Take online free classes with Ivy League universities!

I never imagined it would come to this but it brings me such delight to find out that the university where I earned my MBA degree, University of Pennsylvania, is one of several leading Ivy League schools in the U.S. that signed up with Coursera, a new venture that offers online classes for free. Yes…FREE!


So far, here is the list of top universities signed up with Coursera. Imagine, you can take a course from, let’s say, Stanford University, then take another course with John Hopkins or University of Michigan.

And here are the general course topics. Under each of these general categories are specific classes you can choose to take.

In their About Us page, the Coursera team describes themselves this way:

We are a social entrepreneurship company that partners with the top universities in the world to offer courses online for anyone to take, for free. We envision a future where the top universities are educating not only thousands of students, but millions. Our technology enables the best professors to teach tens or hundreds of thousands of students.

Through this, we hope to give everyone access to the world-class education that has so far been available only to a select few. We want to empower people with education that will improve their lives, the lives of their families, and the communities they live in.

The methodology being employed by Coursera is adapted to today’s busy lifestyle. Unlike a classroom approach where you need to be physically away from your work and devote time to class work, the Coursera approach, which by the way, is developed and taught by world-class professors, allows you to learn at your own pace, taking into consideration that you can only study in bits of time. The lessons are designed in such a way that you can read and reread till you master the course material. Interactive exercises will test your knowledge as well as reinforce concepts. And, you can monitor your own progress so you know exactly when you are considered to have mastered the subject.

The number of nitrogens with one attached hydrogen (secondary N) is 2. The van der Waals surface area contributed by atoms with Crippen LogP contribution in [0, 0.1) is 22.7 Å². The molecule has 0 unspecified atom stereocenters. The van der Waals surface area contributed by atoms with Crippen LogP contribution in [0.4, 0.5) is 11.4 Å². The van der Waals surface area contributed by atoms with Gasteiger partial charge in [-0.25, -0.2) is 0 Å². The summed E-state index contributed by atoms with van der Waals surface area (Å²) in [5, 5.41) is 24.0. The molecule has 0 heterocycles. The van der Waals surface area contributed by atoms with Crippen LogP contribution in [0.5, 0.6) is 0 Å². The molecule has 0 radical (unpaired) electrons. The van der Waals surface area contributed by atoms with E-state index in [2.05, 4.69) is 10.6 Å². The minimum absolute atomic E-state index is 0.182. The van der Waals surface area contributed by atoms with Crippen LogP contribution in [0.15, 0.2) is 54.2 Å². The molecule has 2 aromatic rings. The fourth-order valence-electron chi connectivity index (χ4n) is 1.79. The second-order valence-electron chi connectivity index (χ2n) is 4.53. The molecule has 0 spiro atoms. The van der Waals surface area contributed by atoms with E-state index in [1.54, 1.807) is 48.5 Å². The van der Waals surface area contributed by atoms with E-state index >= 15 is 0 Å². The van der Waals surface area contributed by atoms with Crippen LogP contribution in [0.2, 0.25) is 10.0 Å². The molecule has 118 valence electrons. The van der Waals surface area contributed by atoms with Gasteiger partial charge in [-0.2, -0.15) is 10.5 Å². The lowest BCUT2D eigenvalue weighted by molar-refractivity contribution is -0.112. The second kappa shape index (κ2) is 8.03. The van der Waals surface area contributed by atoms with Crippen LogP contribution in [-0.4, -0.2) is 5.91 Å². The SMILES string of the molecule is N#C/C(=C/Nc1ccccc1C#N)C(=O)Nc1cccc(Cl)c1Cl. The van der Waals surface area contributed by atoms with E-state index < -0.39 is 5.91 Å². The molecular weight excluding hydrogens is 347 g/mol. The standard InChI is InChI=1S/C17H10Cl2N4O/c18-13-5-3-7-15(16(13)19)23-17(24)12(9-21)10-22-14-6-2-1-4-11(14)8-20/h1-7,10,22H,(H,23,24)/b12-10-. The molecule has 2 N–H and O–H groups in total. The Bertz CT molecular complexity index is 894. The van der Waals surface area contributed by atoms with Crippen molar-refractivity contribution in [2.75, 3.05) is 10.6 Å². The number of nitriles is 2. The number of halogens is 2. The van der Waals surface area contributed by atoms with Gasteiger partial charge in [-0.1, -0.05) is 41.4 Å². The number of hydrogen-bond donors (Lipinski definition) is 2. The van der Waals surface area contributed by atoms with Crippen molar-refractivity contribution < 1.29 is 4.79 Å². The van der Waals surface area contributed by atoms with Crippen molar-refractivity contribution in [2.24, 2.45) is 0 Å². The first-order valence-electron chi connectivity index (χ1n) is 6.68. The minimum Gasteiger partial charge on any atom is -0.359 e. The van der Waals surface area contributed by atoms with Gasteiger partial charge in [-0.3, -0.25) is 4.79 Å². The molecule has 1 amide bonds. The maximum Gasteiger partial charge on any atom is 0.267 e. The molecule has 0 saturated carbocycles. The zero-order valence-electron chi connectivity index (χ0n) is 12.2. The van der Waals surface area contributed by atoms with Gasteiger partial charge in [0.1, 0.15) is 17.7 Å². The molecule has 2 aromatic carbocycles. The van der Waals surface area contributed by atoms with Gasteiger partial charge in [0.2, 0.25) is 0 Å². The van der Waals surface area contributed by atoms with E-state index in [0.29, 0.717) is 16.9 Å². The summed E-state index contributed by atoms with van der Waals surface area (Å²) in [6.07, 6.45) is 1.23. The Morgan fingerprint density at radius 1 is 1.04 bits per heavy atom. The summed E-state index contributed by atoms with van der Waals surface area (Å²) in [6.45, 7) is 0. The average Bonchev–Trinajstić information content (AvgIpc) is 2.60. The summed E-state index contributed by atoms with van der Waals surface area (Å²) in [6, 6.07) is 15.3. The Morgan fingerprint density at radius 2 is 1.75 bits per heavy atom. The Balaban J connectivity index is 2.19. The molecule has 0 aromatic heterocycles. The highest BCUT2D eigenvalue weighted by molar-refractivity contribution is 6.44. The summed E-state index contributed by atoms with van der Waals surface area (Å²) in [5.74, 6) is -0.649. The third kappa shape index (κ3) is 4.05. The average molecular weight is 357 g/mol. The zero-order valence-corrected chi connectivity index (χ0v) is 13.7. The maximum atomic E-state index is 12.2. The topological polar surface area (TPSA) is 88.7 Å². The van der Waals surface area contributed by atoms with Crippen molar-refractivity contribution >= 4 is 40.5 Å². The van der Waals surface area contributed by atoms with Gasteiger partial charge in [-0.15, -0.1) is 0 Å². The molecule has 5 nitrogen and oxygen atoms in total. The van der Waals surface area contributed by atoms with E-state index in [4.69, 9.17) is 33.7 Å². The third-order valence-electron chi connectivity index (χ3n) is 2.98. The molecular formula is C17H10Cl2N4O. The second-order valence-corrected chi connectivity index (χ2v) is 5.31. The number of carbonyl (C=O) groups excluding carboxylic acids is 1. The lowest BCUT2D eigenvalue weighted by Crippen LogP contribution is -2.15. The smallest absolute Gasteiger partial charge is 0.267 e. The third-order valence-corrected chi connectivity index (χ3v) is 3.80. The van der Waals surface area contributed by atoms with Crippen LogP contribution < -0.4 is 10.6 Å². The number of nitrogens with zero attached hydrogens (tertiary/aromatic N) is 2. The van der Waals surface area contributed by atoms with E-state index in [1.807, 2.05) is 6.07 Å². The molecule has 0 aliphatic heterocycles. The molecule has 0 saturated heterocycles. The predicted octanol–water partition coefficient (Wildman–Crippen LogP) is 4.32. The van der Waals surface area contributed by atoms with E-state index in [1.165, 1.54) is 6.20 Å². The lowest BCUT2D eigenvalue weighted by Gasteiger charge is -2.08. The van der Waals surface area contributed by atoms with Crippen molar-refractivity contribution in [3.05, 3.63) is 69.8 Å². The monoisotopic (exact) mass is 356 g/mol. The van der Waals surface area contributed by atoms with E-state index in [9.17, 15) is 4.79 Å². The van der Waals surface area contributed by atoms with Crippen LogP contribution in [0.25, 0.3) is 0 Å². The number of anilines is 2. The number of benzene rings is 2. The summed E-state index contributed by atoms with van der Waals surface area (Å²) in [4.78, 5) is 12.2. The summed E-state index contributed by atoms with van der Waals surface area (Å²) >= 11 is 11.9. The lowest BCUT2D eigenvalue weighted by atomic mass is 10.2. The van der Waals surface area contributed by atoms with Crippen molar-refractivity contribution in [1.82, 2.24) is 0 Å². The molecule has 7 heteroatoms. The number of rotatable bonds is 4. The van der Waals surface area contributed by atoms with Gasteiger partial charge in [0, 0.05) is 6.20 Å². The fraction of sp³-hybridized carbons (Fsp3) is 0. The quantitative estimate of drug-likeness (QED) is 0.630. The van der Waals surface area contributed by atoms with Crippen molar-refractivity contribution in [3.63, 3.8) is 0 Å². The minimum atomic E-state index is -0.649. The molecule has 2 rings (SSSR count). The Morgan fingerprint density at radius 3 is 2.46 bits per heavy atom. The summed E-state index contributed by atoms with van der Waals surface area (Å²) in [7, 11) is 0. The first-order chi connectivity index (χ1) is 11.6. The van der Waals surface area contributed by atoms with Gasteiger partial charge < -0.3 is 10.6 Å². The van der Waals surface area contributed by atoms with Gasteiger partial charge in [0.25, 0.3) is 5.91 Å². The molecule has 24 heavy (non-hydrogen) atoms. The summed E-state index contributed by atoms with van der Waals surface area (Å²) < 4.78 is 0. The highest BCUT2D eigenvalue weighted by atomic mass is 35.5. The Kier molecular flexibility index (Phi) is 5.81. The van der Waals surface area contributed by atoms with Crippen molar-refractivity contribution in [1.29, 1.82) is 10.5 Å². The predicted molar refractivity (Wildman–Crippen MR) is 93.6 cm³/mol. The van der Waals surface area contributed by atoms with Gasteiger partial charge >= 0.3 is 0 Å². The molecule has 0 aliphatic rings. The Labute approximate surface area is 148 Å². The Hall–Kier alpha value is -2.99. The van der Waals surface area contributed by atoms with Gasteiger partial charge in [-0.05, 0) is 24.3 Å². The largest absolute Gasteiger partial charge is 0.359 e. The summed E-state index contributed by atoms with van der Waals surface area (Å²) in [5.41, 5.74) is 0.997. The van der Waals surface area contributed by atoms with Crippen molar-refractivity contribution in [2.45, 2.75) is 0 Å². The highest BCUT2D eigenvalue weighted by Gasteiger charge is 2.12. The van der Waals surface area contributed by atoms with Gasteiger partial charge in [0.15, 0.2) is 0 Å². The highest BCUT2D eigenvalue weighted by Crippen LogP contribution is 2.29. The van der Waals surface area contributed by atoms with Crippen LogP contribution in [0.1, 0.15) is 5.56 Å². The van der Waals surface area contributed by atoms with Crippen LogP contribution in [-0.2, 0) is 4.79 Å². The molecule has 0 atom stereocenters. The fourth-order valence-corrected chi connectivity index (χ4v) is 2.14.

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Xavier School Turns Virtual

Just five days after I blogged about how technology could be used by schools in the wake of the A(H1N1) virus, Xavier School suspended classes for 10 days after one student tested positive for the virus.

Was this a setback for the school? If you’re thinking in traditional mode, yes. Teachers & students could not come together in class for interactive learning. But did that stop Xavier? Absolutely not. The school turned the forced vacation into an opportunity to launch what we now call “virtual Xavier”.

From the time Fr. Johnny Go, S.J. became its School Director several years back, Xavier School slowly began transforming the school, the faculty, the curriculum, and the students into technology enablers. This move served the school well this week.

The day classes were suspended, the school’s official website crashed (probably due to the unexpected traffic on the server as parents and students alike went online to check the next steps.)